(John 12:21)  The same came therefore to Philip, which was of Bethsaida of Galilee, and desired him, saying, Sir, we would see Jesus.

John specifically mentioned that some Greeks who went to the festival wanted to see Jesus. John does not tell us what day of the week these Greeks went to see Philip. They may have sought out Philip because Philip is a Greek name. Alexander the Great’s father was named Philip. Philip was a Galilean from Bethsaida (along with Andrew and Simon Peter), so he may have seemed more approachable as they saw Jesus surrounded by mostly Jewish seekers. They respectfully asked to see Jesus, perhaps to learn more about His teachings rather than to only be able to tell others when they returned home that they had seen Jesus, the Jewish Messiah.

(John 12:22)  Philip cometh and telleth Andrew: and again Andrew and Philip tell Jesus.

Andrew was the first disciple Jesus called and he was the brother of Peter. Andrew was the first disciple to proclaim Jesus was the Messiah. Andrew is also a Greek name. These Greeks may have thought that Philip and Andrew would be more open than some of the other disciples to speaking with Greeks and Gentiles. Philip and Andrew may have been more fluent in Greek than the other disciples. Andrew had been a disciple of John the Baptist, so he had seen Gentiles coming to John, repenting, and being baptized by him. Philip and Andrew knew that Jesus spoke openly to Jews and Gentiles (even Samaritans), so they went to Jesus believing Jesus would want to speak to these Greeks who sought to see Him.

(John 12:23)  And Jesus answered them, saying, The hour is come, that the Son of man should be glorified.

John does not tell us whether Philip and Andrew went alone to talk to Jesus or if they took the Greeks with them to make their request known to Jesus. We do not know if Jesus saw them. We do not know if Jesus spoke the words about His coming glorification to these Greeks and to Philip and Andrew. Believers and unbelievers usually have some questions that the Bible does not answer. John only shared the most important points of what was probably a longer discussion. In reading these verses, we know some of what Jesus meant because we know “the rest of the story.” Jesus’ public ministry was coming to an end, and He had prepared His disciples to take over His ministry after He was glorified. After He was glorified, it would be their responsibility to see Jews and Gentiles and tell them about Jesus. They would need to tell others about Him in ways that would lead Jews and Gentiles “to see” Him (not with physical but with spiritual eyes), believe Him, and receive Him as their Lord and Savior. The word “hour” meant “time” in this verse. It was time for “the Son of Man” (the accepted title for the long-expected Messiah) to be glorified or honored rather than remain a poor itinerant carpenter turned preacher. God glorified Jesus when He was crucified, raised from the dead, and returned to the Father in heaven.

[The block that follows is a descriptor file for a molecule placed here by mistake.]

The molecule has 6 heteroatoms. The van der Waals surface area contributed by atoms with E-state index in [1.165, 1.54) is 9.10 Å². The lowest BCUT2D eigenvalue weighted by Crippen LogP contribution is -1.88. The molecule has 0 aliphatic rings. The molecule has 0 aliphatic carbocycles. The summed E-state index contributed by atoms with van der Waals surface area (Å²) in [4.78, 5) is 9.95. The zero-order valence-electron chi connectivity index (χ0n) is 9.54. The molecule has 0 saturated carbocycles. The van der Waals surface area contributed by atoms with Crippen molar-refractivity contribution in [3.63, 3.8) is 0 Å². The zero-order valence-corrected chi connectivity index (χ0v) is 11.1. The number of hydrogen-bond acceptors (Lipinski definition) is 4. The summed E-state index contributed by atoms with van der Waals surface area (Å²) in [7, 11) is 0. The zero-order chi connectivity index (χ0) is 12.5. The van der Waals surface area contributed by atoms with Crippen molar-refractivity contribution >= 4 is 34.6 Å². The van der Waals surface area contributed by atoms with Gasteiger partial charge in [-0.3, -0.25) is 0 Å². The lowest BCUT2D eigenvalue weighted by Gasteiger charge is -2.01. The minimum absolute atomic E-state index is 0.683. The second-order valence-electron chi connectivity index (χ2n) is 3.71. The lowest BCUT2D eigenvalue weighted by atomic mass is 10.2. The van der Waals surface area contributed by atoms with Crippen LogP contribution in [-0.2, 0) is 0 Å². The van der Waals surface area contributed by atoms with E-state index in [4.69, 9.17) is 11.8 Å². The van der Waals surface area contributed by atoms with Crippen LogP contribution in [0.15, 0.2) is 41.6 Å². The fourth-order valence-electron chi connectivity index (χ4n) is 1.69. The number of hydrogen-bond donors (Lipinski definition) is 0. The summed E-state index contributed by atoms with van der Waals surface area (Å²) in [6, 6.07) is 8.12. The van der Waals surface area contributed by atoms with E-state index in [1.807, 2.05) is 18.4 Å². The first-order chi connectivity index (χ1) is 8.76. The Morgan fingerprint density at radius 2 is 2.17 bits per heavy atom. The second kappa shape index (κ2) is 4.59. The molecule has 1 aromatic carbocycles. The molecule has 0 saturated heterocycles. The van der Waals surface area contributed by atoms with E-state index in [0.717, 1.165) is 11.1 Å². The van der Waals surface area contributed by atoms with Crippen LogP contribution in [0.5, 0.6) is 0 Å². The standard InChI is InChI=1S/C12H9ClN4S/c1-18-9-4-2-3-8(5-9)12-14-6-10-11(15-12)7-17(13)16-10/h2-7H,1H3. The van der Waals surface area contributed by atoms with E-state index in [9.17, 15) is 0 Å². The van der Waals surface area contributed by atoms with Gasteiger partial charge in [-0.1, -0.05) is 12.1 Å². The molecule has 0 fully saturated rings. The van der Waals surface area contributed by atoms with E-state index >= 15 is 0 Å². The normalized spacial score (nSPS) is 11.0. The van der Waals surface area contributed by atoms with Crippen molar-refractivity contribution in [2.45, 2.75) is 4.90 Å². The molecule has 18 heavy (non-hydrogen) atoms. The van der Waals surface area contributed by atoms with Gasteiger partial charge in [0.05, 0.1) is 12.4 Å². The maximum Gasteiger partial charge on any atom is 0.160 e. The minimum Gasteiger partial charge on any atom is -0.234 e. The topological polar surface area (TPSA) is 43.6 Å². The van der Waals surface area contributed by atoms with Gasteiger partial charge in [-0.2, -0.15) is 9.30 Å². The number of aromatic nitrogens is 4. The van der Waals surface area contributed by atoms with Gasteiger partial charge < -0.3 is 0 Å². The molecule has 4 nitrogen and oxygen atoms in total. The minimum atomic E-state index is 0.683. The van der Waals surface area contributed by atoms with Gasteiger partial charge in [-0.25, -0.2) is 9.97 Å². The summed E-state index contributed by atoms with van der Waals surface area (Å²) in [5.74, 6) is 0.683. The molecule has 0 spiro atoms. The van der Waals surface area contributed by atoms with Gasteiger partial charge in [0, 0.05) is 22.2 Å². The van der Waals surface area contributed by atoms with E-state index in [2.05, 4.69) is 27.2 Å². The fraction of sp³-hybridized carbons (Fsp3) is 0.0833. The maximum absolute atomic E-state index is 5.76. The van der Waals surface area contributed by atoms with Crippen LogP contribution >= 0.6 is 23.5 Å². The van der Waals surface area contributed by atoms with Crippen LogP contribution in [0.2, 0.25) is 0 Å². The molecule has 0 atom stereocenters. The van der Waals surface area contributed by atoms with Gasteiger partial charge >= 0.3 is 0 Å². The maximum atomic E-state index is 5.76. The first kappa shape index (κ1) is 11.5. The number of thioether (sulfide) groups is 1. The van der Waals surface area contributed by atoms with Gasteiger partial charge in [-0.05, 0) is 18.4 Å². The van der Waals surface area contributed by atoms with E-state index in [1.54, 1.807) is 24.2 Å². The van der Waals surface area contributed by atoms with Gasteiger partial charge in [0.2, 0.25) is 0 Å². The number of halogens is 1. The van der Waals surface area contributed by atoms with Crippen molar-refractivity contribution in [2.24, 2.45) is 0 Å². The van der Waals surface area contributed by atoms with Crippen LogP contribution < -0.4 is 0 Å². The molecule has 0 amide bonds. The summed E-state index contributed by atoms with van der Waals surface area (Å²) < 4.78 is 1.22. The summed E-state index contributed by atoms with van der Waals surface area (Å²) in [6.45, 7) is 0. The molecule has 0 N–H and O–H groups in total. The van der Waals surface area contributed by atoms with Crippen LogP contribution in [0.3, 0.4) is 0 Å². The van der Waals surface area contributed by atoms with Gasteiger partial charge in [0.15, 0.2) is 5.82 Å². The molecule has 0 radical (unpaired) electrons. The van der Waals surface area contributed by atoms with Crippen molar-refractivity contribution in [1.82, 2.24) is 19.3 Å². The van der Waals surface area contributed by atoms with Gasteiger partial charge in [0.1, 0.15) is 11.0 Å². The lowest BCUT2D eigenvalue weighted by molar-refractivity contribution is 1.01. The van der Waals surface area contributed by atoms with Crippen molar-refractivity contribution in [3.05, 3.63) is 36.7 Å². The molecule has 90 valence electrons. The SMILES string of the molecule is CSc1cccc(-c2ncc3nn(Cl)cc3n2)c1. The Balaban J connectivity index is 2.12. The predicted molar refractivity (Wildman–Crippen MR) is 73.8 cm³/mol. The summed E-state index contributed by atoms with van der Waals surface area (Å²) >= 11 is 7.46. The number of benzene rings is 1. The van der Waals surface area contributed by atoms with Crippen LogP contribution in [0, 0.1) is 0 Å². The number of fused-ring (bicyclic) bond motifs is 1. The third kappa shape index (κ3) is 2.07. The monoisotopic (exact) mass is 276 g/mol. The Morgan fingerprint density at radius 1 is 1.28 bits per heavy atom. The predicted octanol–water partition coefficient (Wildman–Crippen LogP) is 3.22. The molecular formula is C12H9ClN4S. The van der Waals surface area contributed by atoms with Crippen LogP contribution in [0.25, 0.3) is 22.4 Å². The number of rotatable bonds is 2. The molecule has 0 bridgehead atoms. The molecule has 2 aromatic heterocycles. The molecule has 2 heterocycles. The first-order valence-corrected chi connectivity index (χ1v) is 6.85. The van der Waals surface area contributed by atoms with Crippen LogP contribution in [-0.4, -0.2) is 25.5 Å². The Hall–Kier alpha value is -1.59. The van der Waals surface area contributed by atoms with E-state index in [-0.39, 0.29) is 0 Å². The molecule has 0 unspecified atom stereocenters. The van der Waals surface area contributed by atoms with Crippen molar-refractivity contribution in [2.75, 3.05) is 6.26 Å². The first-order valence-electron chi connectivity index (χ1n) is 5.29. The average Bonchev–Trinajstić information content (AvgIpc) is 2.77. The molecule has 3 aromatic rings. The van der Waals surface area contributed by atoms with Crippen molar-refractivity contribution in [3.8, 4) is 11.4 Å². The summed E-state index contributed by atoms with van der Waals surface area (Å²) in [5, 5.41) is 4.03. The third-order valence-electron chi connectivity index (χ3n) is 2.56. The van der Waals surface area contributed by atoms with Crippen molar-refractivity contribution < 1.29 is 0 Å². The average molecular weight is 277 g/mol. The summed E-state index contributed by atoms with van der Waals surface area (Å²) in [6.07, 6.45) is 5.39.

(John 12:24)  Verily, verily, I say unto you, Except a corn of wheat fall into the ground and die, it abideth alone: but if it die, it bringeth forth much fruit.